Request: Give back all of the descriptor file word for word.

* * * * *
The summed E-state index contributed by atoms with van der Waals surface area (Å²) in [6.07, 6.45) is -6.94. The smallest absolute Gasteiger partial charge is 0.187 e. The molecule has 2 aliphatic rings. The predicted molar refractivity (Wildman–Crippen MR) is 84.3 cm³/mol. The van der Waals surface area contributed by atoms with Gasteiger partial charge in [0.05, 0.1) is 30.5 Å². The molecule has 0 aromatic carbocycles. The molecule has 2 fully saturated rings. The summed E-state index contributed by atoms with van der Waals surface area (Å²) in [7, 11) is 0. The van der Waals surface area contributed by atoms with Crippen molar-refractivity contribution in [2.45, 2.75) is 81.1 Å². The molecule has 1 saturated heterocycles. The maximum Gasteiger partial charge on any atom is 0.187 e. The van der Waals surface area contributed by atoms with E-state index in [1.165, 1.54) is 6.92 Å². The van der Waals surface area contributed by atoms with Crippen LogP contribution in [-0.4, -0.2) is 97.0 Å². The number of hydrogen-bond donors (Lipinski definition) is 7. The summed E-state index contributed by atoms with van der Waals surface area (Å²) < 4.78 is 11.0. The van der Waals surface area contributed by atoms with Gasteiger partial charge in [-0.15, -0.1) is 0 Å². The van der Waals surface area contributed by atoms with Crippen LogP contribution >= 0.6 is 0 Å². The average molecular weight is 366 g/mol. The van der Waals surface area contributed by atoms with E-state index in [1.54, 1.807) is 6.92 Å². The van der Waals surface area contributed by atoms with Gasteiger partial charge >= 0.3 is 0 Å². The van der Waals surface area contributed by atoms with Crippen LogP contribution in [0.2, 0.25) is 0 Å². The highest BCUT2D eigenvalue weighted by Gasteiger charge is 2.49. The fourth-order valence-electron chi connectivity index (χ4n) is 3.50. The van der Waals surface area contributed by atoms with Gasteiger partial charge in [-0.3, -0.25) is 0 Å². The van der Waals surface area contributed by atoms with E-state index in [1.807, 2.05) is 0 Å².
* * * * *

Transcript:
The summed E-state index contributed by atoms with van der Waals surface area (Å²) in [6.07, 6.45) is -6.94. The smallest absolute Gasteiger partial charge is 0.187 e. The molecule has 2 aliphatic rings. The predicted molar refractivity (Wildman–Crippen MR) is 84.3 cm³/mol. The van der Waals surface area contributed by atoms with Gasteiger partial charge in [0.05, 0.1) is 30.5 Å². The molecule has 0 aromatic carbocycles. The molecule has 2 fully saturated rings. The summed E-state index contributed by atoms with van der Waals surface area (Å²) in [7, 11) is 0. The van der Waals surface area contributed by atoms with Crippen molar-refractivity contribution in [2.45, 2.75) is 81.1 Å². The molecule has 1 saturated heterocycles. The maximum Gasteiger partial charge on any atom is 0.187 e. The van der Waals surface area contributed by atoms with E-state index in [1.165, 1.54) is 6.92 Å². The van der Waals surface area contributed by atoms with Crippen LogP contribution in [-0.4, -0.2) is 97.0 Å². The number of hydrogen-bond donors (Lipinski definition) is 7. The summed E-state index contributed by atoms with van der Waals surface area (Å²) < 4.78 is 11.0. The van der Waals surface area contributed by atoms with Gasteiger partial charge in [-0.15, -0.1) is 0 Å². The van der Waals surface area contributed by atoms with Crippen LogP contribution >= 0.6 is 0 Å². The average molecular weight is 366 g/mol. The van der Waals surface area contributed by atoms with E-state index in [1.54, 1.807) is 6.92 Å². The van der Waals surface area contributed by atoms with Gasteiger partial charge >= 0.3 is 0 Å². The van der Waals surface area contributed by atoms with Crippen LogP contribution in [0.2, 0.25) is 0 Å². The highest BCUT2D eigenvalue weighted by Gasteiger charge is 2.49. The fourth-order valence-electron chi connectivity index (χ4n) is 3.50. The van der Waals surface area contributed by atoms with Gasteiger partial charge in [-0.3, -0.25) is 0 Å². The van der Waals surface area contributed by atoms with E-state index in [1.807, 2.05) is 0 Å².